ONGC repatriated its 11 employees and the company’s joint venture has shut down oilfields in South Sudan that were producing about 40,000 barrels per day, Finance Director S.P. Garg said in a phone interview.
Chol said there is “no interruption to oil” production in the country. “Oil is still flowing,” he said.
Petroleum Minister Stephen Dhieu Dau said on Dec. 22 the evacuation of oil workers from the country is temporary and oil output from Upper Nile is flowing normally.
UN Assistant Secretary-General Toby Lanzer estimated the country will need $1.1 billion of humanitarian aid in 2014 after 62,000 people were displaced in the past week’s violence.
Four U.S. service members suffered gunshot wounds on Dec. 21 while on flights to evacuate Americans from Bor. The UN had previously sent helicopters to evacuate staff from South Sudan, and one was hit and forced to land on Dec. 20, according to the Associated Press.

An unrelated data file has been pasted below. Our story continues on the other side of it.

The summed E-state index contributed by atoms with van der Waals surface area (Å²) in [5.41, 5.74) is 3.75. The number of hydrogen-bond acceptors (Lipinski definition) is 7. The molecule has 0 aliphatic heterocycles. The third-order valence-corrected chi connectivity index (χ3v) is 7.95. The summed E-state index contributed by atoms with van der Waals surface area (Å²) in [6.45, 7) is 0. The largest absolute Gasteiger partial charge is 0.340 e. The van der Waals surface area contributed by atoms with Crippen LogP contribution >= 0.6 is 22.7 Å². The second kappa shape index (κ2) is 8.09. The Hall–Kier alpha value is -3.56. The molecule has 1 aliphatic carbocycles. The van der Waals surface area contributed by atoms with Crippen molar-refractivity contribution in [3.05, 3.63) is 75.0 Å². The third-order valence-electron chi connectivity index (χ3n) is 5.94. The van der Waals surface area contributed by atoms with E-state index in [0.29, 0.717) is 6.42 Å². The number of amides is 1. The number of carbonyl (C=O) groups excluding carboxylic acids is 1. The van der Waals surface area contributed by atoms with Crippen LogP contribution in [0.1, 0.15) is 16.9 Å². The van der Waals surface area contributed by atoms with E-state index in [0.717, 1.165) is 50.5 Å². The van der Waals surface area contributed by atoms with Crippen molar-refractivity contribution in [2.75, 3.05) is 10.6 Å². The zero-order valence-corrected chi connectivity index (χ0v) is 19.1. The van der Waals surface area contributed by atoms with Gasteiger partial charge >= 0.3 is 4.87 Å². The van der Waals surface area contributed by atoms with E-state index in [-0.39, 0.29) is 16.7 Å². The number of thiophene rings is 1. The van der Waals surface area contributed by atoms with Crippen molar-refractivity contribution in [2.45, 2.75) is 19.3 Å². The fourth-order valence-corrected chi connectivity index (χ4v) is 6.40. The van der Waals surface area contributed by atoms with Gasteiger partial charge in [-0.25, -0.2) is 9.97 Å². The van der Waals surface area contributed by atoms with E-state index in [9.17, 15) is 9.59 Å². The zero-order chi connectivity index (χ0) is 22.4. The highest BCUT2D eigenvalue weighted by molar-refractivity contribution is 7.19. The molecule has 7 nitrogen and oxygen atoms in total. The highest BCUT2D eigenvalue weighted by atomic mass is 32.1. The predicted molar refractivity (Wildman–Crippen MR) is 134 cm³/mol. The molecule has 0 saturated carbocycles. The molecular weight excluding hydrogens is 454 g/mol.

About 380 U.S. officials and private citizens have been evacuated to Nairobi and other locations, along with about 300 others, U.S. State Department spokeswoman Jen Psaki said in an e-mailed statement Dec. 22.
President Barack Obama sent a letter to Congress Dec. 22 saying he “may take further action to support the security of U.S. citizens, personnel, and property, including our embassy” in South Sudan.